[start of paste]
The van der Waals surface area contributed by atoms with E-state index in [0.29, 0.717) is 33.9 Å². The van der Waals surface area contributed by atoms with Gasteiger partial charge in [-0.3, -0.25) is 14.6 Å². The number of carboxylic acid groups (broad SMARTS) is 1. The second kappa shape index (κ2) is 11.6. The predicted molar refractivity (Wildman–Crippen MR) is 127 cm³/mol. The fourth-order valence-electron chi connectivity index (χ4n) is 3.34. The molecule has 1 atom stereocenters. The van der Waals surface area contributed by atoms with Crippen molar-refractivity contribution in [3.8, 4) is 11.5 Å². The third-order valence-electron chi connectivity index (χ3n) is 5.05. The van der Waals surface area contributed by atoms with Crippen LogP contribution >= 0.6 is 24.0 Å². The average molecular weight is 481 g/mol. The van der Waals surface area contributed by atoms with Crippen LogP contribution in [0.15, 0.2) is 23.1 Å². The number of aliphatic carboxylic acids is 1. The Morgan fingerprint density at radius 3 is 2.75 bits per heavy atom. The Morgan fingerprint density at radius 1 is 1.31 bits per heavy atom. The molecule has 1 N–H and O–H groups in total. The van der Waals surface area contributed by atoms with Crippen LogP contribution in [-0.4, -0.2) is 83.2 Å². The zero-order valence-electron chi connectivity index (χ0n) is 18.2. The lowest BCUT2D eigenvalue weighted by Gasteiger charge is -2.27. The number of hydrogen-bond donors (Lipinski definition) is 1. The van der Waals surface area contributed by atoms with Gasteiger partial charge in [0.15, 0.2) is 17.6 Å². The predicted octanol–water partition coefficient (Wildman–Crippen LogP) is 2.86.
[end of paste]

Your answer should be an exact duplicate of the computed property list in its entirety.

The van der Waals surface area contributed by atoms with E-state index in [0.29, 0.717) is 33.9 Å². The van der Waals surface area contributed by atoms with Gasteiger partial charge in [-0.3, -0.25) is 14.6 Å². The number of carboxylic acid groups (broad SMARTS) is 1. The second kappa shape index (κ2) is 11.6. The predicted molar refractivity (Wildman–Crippen MR) is 127 cm³/mol. The fourth-order valence-electron chi connectivity index (χ4n) is 3.34. The molecule has 1 atom stereocenters. The van der Waals surface area contributed by atoms with Crippen molar-refractivity contribution in [3.8, 4) is 11.5 Å². The third-order valence-electron chi connectivity index (χ3n) is 5.05. The van der Waals surface area contributed by atoms with Crippen LogP contribution >= 0.6 is 24.0 Å². The average molecular weight is 481 g/mol. The van der Waals surface area contributed by atoms with Crippen LogP contribution in [0.15, 0.2) is 23.1 Å². The number of aliphatic carboxylic acids is 1. The Morgan fingerprint density at radius 3 is 2.75 bits per heavy atom. The Morgan fingerprint density at radius 1 is 1.31 bits per heavy atom. The molecule has 1 N–H and O–H groups in total. The van der Waals surface area contributed by atoms with Crippen LogP contribution in [-0.4, -0.2) is 83.2 Å². The zero-order valence-electron chi connectivity index (χ0n) is 18.2. The lowest BCUT2D eigenvalue weighted by Gasteiger charge is -2.27. The number of hydrogen-bond donors (Lipinski definition) is 1. The van der Waals surface area contributed by atoms with Gasteiger partial charge in [0.15, 0.2) is 17.6 Å². The predicted octanol–water partition coefficient (Wildman–Crippen LogP) is 2.86.